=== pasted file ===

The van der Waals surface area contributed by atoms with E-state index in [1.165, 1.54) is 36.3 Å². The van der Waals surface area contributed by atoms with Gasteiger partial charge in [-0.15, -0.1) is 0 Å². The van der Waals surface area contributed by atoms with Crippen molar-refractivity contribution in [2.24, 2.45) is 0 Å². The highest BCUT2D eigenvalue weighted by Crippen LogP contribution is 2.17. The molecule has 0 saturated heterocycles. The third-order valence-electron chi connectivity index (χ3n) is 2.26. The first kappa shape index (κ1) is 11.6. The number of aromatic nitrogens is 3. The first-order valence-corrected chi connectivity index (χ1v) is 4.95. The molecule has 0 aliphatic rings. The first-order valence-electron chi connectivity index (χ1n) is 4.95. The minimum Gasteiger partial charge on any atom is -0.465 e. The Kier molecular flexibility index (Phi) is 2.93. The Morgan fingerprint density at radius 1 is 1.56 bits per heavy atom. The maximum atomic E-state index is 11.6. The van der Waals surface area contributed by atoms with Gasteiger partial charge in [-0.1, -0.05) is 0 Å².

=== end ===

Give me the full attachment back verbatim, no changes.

The van der Waals surface area contributed by atoms with E-state index in [1.165, 1.54) is 36.3 Å². The van der Waals surface area contributed by atoms with Gasteiger partial charge in [-0.15, -0.1) is 0 Å². The van der Waals surface area contributed by atoms with Crippen molar-refractivity contribution in [2.24, 2.45) is 0 Å². The highest BCUT2D eigenvalue weighted by Crippen LogP contribution is 2.17. The molecule has 0 saturated heterocycles. The third-order valence-electron chi connectivity index (χ3n) is 2.26. The first kappa shape index (κ1) is 11.6. The number of aromatic nitrogens is 3. The first-order valence-corrected chi connectivity index (χ1v) is 4.95. The molecule has 0 aliphatic rings. The first-order valence-electron chi connectivity index (χ1n) is 4.95. The minimum Gasteiger partial charge on any atom is -0.465 e. The Kier molecular flexibility index (Phi) is 2.93. The Morgan fingerprint density at radius 1 is 1.56 bits per heavy atom. The maximum atomic E-state index is 11.6. The van der Waals surface area contributed by atoms with Gasteiger partial charge in [-0.1, -0.05) is 0 Å².